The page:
In the age of the Internet-of-things, every digital device you own collects information about you, while websites, corporations and social media platforms use different techniques to surveil and track your personal data.
From where you swipe your credit card and what sites you frequent to which ads you click and other daily digital interactions, your data is being collected and relayed to build a user profile for profit.
While there are ways to prevent certain information from being collected, opting out can be tricky. A general lack of transparency prevents consumers from knowing about tracking in the first place, let alone understanding how to prevent or mitigate it. Privacy settings are rarely intuitive and user agreements are opaque.
Efforts to shore up consumer data privacy rights include Europe's implementation of the General Data Protection Regulation in 2018. In the absence of a federal data privacy law in the U.S., states and consumer advocates are taking the lead. The California Consumer Privacy Act, the nation's toughest data privacy law, went into effect Jan. 1, 2020.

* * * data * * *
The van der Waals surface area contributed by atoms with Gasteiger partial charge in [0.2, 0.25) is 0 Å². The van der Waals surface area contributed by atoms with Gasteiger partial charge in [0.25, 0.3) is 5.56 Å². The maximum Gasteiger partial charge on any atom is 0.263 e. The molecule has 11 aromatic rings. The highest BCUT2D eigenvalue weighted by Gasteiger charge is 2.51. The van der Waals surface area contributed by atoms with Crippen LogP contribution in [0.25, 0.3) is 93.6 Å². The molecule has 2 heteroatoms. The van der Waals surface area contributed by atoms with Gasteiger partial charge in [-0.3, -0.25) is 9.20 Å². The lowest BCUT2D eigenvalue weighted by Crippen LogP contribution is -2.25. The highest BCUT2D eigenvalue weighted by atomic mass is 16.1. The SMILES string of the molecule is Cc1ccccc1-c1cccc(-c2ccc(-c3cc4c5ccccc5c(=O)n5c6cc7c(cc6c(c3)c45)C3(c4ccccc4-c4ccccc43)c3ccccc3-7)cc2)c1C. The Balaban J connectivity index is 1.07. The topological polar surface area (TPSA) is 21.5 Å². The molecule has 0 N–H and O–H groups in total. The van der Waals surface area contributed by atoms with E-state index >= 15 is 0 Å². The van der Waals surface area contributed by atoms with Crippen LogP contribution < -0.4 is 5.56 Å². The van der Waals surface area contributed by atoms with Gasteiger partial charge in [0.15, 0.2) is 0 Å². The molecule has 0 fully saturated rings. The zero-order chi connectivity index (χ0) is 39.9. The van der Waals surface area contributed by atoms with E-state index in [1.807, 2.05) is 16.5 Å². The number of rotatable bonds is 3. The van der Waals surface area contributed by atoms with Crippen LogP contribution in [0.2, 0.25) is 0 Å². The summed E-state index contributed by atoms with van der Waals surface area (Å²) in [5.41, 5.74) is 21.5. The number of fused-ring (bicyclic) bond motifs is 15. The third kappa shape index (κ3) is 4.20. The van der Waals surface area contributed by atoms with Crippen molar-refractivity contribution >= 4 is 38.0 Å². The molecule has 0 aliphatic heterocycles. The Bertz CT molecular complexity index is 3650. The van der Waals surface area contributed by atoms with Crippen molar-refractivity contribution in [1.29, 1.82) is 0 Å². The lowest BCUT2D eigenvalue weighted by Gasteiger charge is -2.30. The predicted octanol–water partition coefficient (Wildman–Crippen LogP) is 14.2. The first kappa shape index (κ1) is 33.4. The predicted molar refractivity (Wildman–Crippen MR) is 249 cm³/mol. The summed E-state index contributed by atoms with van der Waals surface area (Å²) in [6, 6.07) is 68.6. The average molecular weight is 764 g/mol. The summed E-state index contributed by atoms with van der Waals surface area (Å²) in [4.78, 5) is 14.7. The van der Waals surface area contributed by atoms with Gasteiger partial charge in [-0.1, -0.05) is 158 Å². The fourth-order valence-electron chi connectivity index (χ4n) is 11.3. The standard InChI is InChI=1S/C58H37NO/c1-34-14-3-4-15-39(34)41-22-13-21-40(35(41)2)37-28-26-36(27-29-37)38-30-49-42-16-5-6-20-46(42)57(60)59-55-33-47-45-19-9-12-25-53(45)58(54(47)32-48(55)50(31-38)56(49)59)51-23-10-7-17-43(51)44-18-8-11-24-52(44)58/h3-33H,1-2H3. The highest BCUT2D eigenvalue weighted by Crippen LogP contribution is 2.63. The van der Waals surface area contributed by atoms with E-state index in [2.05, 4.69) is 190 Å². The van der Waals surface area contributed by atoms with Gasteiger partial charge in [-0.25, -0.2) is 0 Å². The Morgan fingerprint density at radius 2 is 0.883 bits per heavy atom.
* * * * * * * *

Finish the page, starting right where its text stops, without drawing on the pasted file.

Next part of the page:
What should people know about how tracking happens and how that data is used? What's the difference between 1st- and 3rd-party tracking? What are the rules related to corporate surveillance technology? How is data tracking regulated?
What other efforts are underway to address the onslaught of attacks on user privacy? What are your rights as a consumer in the digital age? What can you do to protect or regain control of your data?
More information about the CCPA and how to file a right-to-know request can be found on the Electronic Privacy Information Center's website.
- Mary Stone Ross, associate director of the Electronic Privacy Information Center and co-author of the California Consumer Privacy Act
- Bennett Cyphers, staff technologist for the Electronic Frontier Foundation and author of the recent EFF report, "Behind the One-Way Mirror: A Deep Dive Into the Technology of Corporate Surveillance"
- Geoffrey Fowler, technology columnist for The Washington Post
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*This interview was recorded on Thursday, January 9.